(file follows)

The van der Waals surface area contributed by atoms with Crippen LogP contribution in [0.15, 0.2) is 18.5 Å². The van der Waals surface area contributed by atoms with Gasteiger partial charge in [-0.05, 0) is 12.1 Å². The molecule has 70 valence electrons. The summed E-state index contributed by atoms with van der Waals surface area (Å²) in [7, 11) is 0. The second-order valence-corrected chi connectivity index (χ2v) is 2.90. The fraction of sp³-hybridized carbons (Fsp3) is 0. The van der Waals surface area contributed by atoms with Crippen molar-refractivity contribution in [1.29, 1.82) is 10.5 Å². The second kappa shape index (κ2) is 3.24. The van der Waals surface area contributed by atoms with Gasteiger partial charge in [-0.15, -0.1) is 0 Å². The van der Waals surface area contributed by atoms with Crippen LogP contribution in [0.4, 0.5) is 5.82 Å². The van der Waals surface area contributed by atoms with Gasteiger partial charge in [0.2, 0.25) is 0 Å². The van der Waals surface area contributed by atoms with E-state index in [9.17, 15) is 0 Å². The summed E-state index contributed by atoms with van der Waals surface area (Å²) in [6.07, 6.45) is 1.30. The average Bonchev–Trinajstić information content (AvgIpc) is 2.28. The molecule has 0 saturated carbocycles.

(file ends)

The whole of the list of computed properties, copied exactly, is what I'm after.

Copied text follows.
The van der Waals surface area contributed by atoms with Crippen LogP contribution in [0.15, 0.2) is 18.5 Å². The van der Waals surface area contributed by atoms with Gasteiger partial charge in [-0.05, 0) is 12.1 Å². The molecule has 70 valence electrons. The summed E-state index contributed by atoms with van der Waals surface area (Å²) in [7, 11) is 0. The second-order valence-corrected chi connectivity index (χ2v) is 2.90. The fraction of sp³-hybridized carbons (Fsp3) is 0. The van der Waals surface area contributed by atoms with Crippen molar-refractivity contribution in [1.29, 1.82) is 10.5 Å². The second kappa shape index (κ2) is 3.24. The van der Waals surface area contributed by atoms with Gasteiger partial charge in [-0.15, -0.1) is 0 Å². The van der Waals surface area contributed by atoms with Crippen LogP contribution in [0.4, 0.5) is 5.82 Å². The van der Waals surface area contributed by atoms with Gasteiger partial charge in [0.2, 0.25) is 0 Å². The van der Waals surface area contributed by atoms with E-state index in [9.17, 15) is 0 Å². The summed E-state index contributed by atoms with van der Waals surface area (Å²) in [6.07, 6.45) is 1.30. The average Bonchev–Trinajstić information content (AvgIpc) is 2.28. The molecule has 0 saturated carbocycles.